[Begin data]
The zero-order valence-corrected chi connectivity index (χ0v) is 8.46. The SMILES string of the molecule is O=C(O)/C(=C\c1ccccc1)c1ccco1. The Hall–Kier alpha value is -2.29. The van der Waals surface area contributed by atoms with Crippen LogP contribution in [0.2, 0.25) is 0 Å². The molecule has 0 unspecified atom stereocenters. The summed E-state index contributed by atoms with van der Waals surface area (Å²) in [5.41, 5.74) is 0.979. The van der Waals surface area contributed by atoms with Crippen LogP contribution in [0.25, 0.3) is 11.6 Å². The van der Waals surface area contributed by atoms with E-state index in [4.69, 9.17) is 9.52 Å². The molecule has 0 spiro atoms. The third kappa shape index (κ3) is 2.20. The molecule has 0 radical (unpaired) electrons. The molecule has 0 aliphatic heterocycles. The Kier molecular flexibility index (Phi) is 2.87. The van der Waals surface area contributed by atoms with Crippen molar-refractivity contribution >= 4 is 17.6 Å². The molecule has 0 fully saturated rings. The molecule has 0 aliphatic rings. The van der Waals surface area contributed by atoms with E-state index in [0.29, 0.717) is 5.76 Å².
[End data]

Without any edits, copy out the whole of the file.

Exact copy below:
The zero-order valence-corrected chi connectivity index (χ0v) is 8.46. The SMILES string of the molecule is O=C(O)/C(=C\c1ccccc1)c1ccco1. The Hall–Kier alpha value is -2.29. The van der Waals surface area contributed by atoms with Crippen LogP contribution in [0.2, 0.25) is 0 Å². The molecule has 0 unspecified atom stereocenters. The summed E-state index contributed by atoms with van der Waals surface area (Å²) in [5.41, 5.74) is 0.979. The van der Waals surface area contributed by atoms with Crippen LogP contribution in [0.25, 0.3) is 11.6 Å². The van der Waals surface area contributed by atoms with E-state index in [4.69, 9.17) is 9.52 Å². The molecule has 0 spiro atoms. The third kappa shape index (κ3) is 2.20. The molecule has 0 radical (unpaired) electrons. The molecule has 0 aliphatic heterocycles. The Kier molecular flexibility index (Phi) is 2.87. The van der Waals surface area contributed by atoms with Crippen molar-refractivity contribution >= 4 is 17.6 Å². The molecule has 0 fully saturated rings. The molecule has 0 aliphatic rings. The van der Waals surface area contributed by atoms with E-state index in [0.29, 0.717) is 5.76 Å².